Former Chairman of the Board of Trustees of the Internet Society
Dr. Cerf is widely considered the "Father of the Internet" and co-designer of the
TCP/IP protocol, the computer language that gave birth to the Internet.
December, 1997, presented the U.S. National Medal of Technology, along
with Robert E. Kahn, for founding and developing the Internet by President
Vice-President - Corporation for National Research Initiatives (CNRI), prior to
rejoining MCI in 1994.
1982-1986: Vice-President. - MCI Digital Information Services; led the engineering of
MCI Mail, the first commercial email service to be connected to the
1976-1982: U.S. Department of Defense's Advanced Research Projects Agency
(DARPA); played a key role leading the development of Internet and
Internet-related data packet and security technologies.
Founding President of the Internet Society from 1992-1995, currently
serving as the chairman of the Board.
Fellow of the IEEE, ACM, and American Association for the Advancement of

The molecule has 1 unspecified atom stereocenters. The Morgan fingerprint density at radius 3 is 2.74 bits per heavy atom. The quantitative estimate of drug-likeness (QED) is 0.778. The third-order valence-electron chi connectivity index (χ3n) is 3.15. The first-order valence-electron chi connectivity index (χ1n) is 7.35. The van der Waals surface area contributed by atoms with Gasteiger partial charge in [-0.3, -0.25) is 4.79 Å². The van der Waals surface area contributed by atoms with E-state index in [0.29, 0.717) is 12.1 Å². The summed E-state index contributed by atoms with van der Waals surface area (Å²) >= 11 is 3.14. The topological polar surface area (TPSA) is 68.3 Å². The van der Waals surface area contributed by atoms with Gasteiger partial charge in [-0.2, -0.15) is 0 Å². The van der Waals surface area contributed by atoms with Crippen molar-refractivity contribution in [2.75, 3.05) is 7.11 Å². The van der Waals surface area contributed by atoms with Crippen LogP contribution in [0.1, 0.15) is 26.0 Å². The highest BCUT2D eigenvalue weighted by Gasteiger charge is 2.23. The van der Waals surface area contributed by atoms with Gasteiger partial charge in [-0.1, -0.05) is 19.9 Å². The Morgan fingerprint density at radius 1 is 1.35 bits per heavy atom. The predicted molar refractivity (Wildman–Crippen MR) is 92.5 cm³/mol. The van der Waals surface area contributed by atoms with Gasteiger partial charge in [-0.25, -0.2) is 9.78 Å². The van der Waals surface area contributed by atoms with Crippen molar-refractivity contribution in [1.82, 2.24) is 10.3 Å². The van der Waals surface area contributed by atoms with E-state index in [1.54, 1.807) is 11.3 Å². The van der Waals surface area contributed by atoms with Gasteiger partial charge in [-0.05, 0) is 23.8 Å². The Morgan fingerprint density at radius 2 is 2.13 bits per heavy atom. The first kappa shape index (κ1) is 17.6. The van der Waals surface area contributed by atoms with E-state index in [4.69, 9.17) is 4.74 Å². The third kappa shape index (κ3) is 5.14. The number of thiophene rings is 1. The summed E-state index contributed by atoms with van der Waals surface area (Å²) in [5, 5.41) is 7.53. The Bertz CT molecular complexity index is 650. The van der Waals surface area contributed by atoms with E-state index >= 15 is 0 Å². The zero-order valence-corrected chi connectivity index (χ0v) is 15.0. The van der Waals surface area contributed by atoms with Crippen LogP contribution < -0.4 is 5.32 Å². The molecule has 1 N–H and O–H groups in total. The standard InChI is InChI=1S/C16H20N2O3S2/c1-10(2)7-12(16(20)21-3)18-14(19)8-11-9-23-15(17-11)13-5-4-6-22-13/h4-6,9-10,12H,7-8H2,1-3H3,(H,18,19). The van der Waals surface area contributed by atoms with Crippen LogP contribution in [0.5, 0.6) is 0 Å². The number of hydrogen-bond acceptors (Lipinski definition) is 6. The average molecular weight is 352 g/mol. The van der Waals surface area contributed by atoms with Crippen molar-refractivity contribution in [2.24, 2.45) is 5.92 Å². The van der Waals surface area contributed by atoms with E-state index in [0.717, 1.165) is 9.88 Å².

Science, the American Academy of Arts and Sciences and the National Academy
People magazine's "25 Most Intriguing People of 1994."
Recipient of numerous awards and commendations in connection with his work on
the Internet, including the Marconi Fellowship, the premier award in
communications science and technology; the Alexander Graham Bell Award presented
by the Alexander Graham Bell Association for the Deaf; the NEC Computer and
Communications Prize; the Silver Medal of the International Telecommunications
Union; and the IEEE Alexander Graham Bell Medal.